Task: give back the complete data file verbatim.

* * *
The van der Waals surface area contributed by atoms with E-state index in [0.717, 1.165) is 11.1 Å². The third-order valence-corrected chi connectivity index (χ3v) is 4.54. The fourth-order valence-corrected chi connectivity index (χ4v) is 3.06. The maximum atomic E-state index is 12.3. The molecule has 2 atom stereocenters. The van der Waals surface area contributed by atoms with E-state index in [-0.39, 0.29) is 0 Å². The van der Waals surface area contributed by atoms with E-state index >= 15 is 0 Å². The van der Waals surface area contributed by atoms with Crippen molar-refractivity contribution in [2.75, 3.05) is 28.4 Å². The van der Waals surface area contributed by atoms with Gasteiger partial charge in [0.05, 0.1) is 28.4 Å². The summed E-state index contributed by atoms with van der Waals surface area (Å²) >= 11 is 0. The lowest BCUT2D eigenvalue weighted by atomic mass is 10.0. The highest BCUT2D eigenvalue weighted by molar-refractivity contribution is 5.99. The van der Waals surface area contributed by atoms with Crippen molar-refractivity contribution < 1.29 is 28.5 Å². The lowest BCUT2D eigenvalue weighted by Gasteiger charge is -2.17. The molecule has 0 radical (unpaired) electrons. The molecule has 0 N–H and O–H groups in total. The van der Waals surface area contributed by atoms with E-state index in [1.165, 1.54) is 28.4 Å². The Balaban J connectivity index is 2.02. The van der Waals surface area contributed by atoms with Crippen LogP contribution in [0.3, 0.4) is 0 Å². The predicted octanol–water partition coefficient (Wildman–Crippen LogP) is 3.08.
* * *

The van der Waals surface area contributed by atoms with E-state index in [0.717, 1.165) is 11.1 Å². The third-order valence-corrected chi connectivity index (χ3v) is 4.54. The fourth-order valence-corrected chi connectivity index (χ4v) is 3.06. The maximum atomic E-state index is 12.3. The molecule has 2 atom stereocenters. The van der Waals surface area contributed by atoms with E-state index in [-0.39, 0.29) is 0 Å². The van der Waals surface area contributed by atoms with E-state index >= 15 is 0 Å². The van der Waals surface area contributed by atoms with Crippen molar-refractivity contribution in [2.75, 3.05) is 28.4 Å². The van der Waals surface area contributed by atoms with Gasteiger partial charge in [0.05, 0.1) is 28.4 Å². The summed E-state index contributed by atoms with van der Waals surface area (Å²) >= 11 is 0. The lowest BCUT2D eigenvalue weighted by atomic mass is 10.0. The highest BCUT2D eigenvalue weighted by molar-refractivity contribution is 5.99. The van der Waals surface area contributed by atoms with Crippen molar-refractivity contribution < 1.29 is 28.5 Å². The lowest BCUT2D eigenvalue weighted by Gasteiger charge is -2.17. The molecule has 0 radical (unpaired) electrons. The molecule has 0 N–H and O–H groups in total. The van der Waals surface area contributed by atoms with E-state index in [1.165, 1.54) is 28.4 Å². The Balaban J connectivity index is 2.02. The van der Waals surface area contributed by atoms with Crippen LogP contribution in [0.3, 0.4) is 0 Å². The predicted octanol–water partition coefficient (Wildman–Crippen LogP) is 3.08.